25 November 2019

INTERVIEW: TAL R

Magasin III - Tal R-5406 copy
Tal R "Natten (The Night)", 2019 (Detail); ": Men Who Can't Sit on Horses" at Magasin III Jaffa, Photo: Noam Preisman

Tal R is one of Denmark's most influential artists, known particularly for his unique use of colour. Recently his show “: Men Who Can’t Sit On Horses” opened at the Museum Magasin III Jaffa in his birth city Tel Aviv. The exhibition includes only one commissioned painting, which has the exact same measurement as Pablo Picasso’s “Guernica” from 1937: 3,49 meter high and 7,77 meter wide, "Natten" (The Night) took Tal R about 9 months to finish. A conversation about bittersweet tragedies.


Anna-Lena Werner: Tal, how did you react when David Neuman, the curator of your current show “: Men Who Can’t Sit On Horses”, approached you with the idea to paint a painting in the exact same size as "Guernica" for Magasin III in Tel Aviv?

TAL R: To ask any painter something like that is just another way of saying "I'm going to kill you".

ALW: Why did you say "yes"?

TAL R: I told him that I would think about it for one day. I needed to see whether I had an immediate impulse, an idea. After a few hours I knew that I could do something with men who can't sit on horses. I played with that topic before and always wanted to return to that idea. I still find it elegant and brilliant, as it can go into different contexts and meanings. I didn't think about Picasso! If I thought about something, it was "The Dance" by Matisse. Over the years, it has become one of my favourite paintings. It is mystical and it has no end to it. So I called David Neuman and said I'd do it.

ALW: For Picasso the horse was a symbol connected to the notion of pain and victimhood. Since the horse is in the centre of the original "Guernica" painting, was it also your starting point?

TAL R: In a way it was. I wanted to follow the track of the horse. I don't know what horses meant to Picasso, I just know that I cannot ride a horse. The only time I tried to sit on a horse, it immediately threw me off. It is actually quite complicated to draw horses, especially the rear legs. They do something you cannot imagine: they bend one way and then weirdly the other way. You only notice it when you draw them. This is the only thing that the painting has in common with "Guernica" – the horse.

Magasin III - Tal R-5487 copy
: Men Who Can't Sit on Horses, Tal R "Natten (The Night)", 2019 (Detail); Photo: Noam Preisman

ALW: The horses are moving through a dark night's landscape. What is this terrain, where are they?

TAL R: It is difficult to see, but there is actually a vertical river that cuts through the middle work. This work started as being very colourful – it was a pink river that the horses would jump over or drown in. I wanted to paint the painting into the night, to fall into the night. I painted it every day, week, and month a bit darker, while focusing on the horses and riders to become more colourful. All of the riders face the dilemma of crossing the river. The horses are doing quite well, but the riders are falling badly. The horses will just keep running. This comic is funny and tragic, a bittersweet fall.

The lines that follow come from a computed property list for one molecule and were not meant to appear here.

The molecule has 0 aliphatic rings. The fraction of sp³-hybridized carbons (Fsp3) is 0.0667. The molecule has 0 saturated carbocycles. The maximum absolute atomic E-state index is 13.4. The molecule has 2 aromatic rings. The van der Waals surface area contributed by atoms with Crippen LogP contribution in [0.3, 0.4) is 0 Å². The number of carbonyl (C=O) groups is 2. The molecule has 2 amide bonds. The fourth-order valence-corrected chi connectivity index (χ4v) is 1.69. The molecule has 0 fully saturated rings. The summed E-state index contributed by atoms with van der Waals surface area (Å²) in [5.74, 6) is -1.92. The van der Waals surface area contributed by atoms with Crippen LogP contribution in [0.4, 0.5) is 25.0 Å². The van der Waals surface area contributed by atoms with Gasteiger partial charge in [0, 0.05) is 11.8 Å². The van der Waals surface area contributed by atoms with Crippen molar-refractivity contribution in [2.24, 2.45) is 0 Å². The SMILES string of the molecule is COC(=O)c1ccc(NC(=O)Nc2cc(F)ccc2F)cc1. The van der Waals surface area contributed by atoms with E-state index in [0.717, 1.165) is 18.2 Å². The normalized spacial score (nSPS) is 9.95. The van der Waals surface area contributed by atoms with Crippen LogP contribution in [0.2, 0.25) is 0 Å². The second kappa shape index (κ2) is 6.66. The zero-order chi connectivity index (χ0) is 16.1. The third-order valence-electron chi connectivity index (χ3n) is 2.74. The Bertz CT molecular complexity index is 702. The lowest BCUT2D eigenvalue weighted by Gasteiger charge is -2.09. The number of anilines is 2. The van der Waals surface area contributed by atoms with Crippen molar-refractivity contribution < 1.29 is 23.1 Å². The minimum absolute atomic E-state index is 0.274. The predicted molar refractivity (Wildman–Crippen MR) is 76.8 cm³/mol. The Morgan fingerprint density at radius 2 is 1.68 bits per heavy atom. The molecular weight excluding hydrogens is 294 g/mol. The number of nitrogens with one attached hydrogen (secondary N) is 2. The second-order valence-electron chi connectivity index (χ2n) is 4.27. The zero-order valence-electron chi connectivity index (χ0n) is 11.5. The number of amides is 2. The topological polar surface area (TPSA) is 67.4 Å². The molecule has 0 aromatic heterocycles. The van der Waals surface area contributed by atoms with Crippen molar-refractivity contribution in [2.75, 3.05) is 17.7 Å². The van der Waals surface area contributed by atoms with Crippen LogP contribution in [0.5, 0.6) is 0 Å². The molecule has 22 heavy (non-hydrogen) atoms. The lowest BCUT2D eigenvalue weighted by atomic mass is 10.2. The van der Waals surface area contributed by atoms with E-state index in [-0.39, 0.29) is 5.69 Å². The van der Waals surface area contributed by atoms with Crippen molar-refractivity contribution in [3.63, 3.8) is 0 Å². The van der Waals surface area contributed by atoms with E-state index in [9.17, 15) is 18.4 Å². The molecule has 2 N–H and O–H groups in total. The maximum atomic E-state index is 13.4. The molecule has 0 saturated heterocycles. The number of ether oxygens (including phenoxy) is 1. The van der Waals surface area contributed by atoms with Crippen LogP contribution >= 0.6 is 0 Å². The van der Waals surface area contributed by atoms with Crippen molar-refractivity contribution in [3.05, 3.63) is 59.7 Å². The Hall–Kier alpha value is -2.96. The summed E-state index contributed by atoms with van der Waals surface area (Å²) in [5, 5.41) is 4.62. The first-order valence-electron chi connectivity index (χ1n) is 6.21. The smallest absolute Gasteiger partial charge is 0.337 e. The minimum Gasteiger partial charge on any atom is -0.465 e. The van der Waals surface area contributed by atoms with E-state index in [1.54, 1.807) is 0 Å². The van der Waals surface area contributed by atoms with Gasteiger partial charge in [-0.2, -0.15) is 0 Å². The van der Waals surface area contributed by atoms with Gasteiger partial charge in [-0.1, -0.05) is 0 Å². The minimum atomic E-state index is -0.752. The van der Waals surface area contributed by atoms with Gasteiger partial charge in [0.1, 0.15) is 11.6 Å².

ALW: The men are uniformed in something that looks like a soldier's outfit, but they also remind of clowns...

TAL R: ... I wanted them not directly to be soldiers, but somebody who dressed up for the occasion. They are riding 'Flaneurs'. They dressed up for this.

ALW: Where are all the horses and men riding? What is the destination?

TAL R: Nobody ever asked me that question before! The horses ride from right to left, just like you would read Hebrew. It doesn't seem to me like they would really leave the canvas, but if they do, they would start over on the right side. It would be like that famous movie "Groundhog Day", where you wake up every morning to the same day. There is no real escape. Maybe the fall is an escape, although it’s painful.

Magasin III - Tal R-5457 copy
: Men Who Can't Sit on Horses, Tal R "Natten (The Night)", 2019 (Detail); Photo: Noam Preisman

ALW: Do the yellow waves in the background mark the landscape?

TAL R: Yes. And there is another element: You know, painting is all about counting the elements you put in. You can do internal mistakes and wrong counting. When I did this painting I realised that I missed a counting. There is the river, the landscape, horses and riders. So I added yellow shadows to the riders. Every third rider has a shadow that will also fall down, that adds to the drama. There is a beautiful quote by The Magnetic Fields saying "The flowers she sent and the flowers she said she sent." Those riders they fall and something falls from them. I don't want to call it their souls, but they implicate more consequences.

ALW: You have previously approached painting larger formats, such as in the series "Habakuk" that you did for Louisiana Museum in Denmark in 2017. Did that work prepare you well for painting an 8-meter canvas?